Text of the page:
Do we even have to pretend this is a coincidence? There's a reason why so many politicians vote the interests of the wealthy and retire as millionaires -- because they're playing the system. Maybe it's time for a new system, one in which their investments are put in a blind trust until the day they leave:
Members of the House of Representatives considerably outperform the stock market in their personal investments, according to a new academic study.
Four university researchers examined 16,000 common stock transactions made by approximately 300 House representatives from 1985 to 2001, and found what they call "significant positive abnormal returns," with portfolios based on congressional trades beating the market by about 6 percent annually.
What's their secret? The report speculates, but does not conclude, it could have something to do with the ability members of Congress have to trade on non-public information or to vote their own pocketbooks -- or both.
A study of senators by the same team of researchers five years ago found members of the higher chamber even better at beating the market -- outperforming it by about 10 percent, an amount the academics said was "both economically large and statistically significant."
"Being one of 435, as opposed to one of 100, is likely to result in a significant dilution of power relative to members of the Senate," the researchers wrote.The researchers, Alan J. Ziobrowski of Georgia State University, James W. Boyd of Lindenwood University, Ping Cheng of Florida Atlantic University and Brigitte J. Ziobrowski of Augusta State University, noted that the circumstances are ripe for abuse.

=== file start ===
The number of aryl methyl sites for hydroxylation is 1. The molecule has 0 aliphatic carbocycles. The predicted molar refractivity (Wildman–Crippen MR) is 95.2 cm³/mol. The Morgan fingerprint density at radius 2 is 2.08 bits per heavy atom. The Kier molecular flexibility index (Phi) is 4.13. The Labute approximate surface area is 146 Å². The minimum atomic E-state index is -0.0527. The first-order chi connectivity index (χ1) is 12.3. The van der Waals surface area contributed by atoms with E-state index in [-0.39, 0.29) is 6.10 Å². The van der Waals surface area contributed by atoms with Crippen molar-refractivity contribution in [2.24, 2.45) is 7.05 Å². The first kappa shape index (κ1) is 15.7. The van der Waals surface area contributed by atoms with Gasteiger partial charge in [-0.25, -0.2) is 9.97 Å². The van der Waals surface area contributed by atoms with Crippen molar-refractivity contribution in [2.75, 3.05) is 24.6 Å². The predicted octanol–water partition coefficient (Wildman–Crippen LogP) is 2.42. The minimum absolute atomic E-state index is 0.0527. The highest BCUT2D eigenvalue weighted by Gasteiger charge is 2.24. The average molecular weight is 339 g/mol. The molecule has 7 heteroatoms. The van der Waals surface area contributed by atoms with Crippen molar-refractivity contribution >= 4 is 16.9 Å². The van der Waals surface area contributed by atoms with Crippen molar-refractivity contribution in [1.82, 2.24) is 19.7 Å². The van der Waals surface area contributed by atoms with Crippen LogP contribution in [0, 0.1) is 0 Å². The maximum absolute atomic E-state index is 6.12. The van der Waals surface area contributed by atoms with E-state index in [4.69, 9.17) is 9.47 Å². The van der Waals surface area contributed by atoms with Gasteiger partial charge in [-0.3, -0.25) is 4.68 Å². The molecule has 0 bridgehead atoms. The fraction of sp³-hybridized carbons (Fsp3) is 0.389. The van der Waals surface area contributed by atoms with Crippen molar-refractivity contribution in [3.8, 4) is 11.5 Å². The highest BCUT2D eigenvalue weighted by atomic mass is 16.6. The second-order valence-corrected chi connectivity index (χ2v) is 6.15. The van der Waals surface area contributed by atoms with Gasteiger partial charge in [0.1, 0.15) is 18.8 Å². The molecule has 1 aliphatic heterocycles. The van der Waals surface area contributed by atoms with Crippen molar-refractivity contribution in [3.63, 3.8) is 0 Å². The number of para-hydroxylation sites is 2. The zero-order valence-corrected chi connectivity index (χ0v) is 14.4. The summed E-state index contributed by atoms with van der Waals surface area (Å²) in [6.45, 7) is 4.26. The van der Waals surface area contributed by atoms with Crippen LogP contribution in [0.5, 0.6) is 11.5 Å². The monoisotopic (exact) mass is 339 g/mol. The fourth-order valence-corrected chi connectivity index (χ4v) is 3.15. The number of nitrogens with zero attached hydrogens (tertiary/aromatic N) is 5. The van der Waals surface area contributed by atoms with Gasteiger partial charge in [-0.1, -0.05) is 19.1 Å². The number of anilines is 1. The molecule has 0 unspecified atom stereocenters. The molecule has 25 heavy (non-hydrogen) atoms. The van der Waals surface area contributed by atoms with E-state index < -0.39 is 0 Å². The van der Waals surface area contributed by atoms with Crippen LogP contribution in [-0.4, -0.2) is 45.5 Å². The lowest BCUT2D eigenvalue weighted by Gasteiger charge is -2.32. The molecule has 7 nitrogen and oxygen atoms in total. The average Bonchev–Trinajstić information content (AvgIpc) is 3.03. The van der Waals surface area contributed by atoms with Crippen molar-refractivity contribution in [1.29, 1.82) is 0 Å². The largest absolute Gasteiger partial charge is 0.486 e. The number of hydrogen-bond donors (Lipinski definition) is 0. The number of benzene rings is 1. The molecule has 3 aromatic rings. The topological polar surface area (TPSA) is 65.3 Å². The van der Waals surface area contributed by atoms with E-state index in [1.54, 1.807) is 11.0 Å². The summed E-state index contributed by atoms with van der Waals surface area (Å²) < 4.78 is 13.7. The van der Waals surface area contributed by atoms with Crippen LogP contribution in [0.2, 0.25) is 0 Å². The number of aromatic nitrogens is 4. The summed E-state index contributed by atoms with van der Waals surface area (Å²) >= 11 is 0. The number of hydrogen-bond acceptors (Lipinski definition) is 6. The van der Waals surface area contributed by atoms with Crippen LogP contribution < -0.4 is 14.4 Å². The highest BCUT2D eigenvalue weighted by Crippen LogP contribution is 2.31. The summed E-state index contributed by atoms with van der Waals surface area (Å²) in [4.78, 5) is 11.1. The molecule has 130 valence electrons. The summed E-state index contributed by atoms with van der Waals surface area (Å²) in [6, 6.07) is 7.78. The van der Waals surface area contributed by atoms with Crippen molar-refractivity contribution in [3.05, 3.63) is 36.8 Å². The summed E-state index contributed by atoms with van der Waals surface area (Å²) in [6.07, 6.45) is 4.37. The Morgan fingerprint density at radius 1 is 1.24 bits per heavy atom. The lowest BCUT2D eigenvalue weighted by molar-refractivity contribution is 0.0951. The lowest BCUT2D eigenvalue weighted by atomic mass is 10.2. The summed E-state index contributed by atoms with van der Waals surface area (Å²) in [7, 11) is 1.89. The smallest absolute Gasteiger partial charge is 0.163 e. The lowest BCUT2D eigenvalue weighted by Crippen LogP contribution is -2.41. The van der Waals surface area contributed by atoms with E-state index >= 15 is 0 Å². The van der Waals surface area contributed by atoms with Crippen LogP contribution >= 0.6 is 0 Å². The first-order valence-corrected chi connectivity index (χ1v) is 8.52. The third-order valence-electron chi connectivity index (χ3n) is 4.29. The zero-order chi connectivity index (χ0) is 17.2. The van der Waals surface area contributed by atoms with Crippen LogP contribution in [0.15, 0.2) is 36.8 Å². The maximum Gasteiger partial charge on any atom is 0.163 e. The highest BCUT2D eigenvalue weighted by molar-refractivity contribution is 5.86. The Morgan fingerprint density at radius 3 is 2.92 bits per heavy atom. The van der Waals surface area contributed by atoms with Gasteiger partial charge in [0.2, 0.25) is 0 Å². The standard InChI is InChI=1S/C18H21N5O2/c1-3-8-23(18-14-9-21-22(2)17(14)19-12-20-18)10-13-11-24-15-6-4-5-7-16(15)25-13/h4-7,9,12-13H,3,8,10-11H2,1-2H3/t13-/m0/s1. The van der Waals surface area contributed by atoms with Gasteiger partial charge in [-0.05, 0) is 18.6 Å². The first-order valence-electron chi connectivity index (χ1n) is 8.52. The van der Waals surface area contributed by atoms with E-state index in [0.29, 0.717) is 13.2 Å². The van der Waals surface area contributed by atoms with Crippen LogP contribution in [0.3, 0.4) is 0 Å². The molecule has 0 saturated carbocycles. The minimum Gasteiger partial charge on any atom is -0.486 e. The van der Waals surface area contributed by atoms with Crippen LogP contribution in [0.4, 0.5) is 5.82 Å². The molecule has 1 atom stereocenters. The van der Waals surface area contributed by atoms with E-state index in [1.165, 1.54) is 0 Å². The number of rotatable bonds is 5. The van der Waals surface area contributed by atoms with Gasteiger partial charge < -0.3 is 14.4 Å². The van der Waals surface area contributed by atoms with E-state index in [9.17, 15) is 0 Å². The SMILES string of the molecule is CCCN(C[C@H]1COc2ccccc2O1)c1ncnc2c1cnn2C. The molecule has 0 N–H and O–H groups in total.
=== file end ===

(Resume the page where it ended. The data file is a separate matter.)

[...] The House ethics manual clearly states that "all Members, officers, and employees are prohibited from improperly using their official positions for personal gain" and members must disclose their holdings annually.
But the House's official position is that demanding that members either divest themselves of potential conflicts or recuse themselves when there is a conflict is "impractical or unreasonable" because it "could result in the disenfranchisement of a Member‘s entire constituency on particular issues."
Ever since 2006, a small coterie of Democrats has been trying to officially prohibit members of Congress and their staffs from using non-public information to enrich their personal portfolios.The Stop Trading on Congressional Knowledge (STOCK) Act was most recently re-introduced in March by Reps. Louise Slaughter (N.Y.) and Tim Walz (Minn.).
It has not been heard from since.
When I was a reporter, working on a story that a congressman was accepting financial benefits from an insurance company for which he earmarked legislation, I was flabbergasted to discover that it was perfectly okay with the House Ethics Committee. I learned that it is almost impossible to find a member guilty of anything, so when they boot someone on ethics grounds, rest assured it had to be pretty bad.